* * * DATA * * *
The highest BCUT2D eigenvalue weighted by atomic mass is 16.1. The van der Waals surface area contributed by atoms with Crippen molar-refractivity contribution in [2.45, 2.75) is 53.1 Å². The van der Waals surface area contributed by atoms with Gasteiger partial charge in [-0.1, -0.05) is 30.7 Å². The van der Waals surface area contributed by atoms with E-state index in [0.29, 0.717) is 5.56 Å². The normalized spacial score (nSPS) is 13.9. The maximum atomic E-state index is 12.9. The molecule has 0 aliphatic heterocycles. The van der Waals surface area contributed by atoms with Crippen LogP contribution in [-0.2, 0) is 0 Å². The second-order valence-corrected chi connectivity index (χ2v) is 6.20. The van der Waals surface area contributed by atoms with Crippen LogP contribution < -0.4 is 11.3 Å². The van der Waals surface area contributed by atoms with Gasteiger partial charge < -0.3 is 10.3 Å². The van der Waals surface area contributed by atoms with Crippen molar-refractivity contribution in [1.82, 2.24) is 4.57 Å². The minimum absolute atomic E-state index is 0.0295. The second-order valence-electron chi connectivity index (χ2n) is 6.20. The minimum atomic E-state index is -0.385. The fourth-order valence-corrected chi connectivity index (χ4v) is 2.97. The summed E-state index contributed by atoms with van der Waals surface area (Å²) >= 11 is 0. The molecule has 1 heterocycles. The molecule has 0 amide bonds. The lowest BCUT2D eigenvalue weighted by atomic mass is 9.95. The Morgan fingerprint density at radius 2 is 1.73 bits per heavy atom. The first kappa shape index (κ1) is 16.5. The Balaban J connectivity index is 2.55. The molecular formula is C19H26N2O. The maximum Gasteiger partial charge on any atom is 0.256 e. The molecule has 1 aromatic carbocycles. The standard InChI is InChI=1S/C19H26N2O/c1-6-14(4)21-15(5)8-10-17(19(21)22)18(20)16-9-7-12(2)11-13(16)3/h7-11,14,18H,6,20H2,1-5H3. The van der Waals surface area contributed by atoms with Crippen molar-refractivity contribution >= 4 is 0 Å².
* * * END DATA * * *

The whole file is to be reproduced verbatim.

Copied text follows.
The highest BCUT2D eigenvalue weighted by atomic mass is 16.1. The van der Waals surface area contributed by atoms with Crippen molar-refractivity contribution in [2.45, 2.75) is 53.1 Å². The van der Waals surface area contributed by atoms with Gasteiger partial charge in [-0.1, -0.05) is 30.7 Å². The van der Waals surface area contributed by atoms with E-state index in [0.29, 0.717) is 5.56 Å². The normalized spacial score (nSPS) is 13.9. The maximum atomic E-state index is 12.9. The molecule has 0 aliphatic heterocycles. The van der Waals surface area contributed by atoms with Crippen LogP contribution in [-0.2, 0) is 0 Å². The second-order valence-corrected chi connectivity index (χ2v) is 6.20. The van der Waals surface area contributed by atoms with Crippen LogP contribution < -0.4 is 11.3 Å². The van der Waals surface area contributed by atoms with Gasteiger partial charge < -0.3 is 10.3 Å². The van der Waals surface area contributed by atoms with Crippen molar-refractivity contribution in [1.82, 2.24) is 4.57 Å². The minimum absolute atomic E-state index is 0.0295. The second-order valence-electron chi connectivity index (χ2n) is 6.20. The minimum atomic E-state index is -0.385. The fourth-order valence-corrected chi connectivity index (χ4v) is 2.97. The summed E-state index contributed by atoms with van der Waals surface area (Å²) >= 11 is 0. The molecule has 1 heterocycles. The molecule has 0 amide bonds. The lowest BCUT2D eigenvalue weighted by atomic mass is 9.95. The Morgan fingerprint density at radius 2 is 1.73 bits per heavy atom. The first kappa shape index (κ1) is 16.5. The Balaban J connectivity index is 2.55. The molecular formula is C19H26N2O. The maximum Gasteiger partial charge on any atom is 0.256 e. The molecule has 1 aromatic carbocycles. The standard InChI is InChI=1S/C19H26N2O/c1-6-14(4)21-15(5)8-10-17(19(21)22)18(20)16-9-7-12(2)11-13(16)3/h7-11,14,18H,6,20H2,1-5H3. The van der Waals surface area contributed by atoms with Crippen molar-refractivity contribution >= 4 is 0 Å².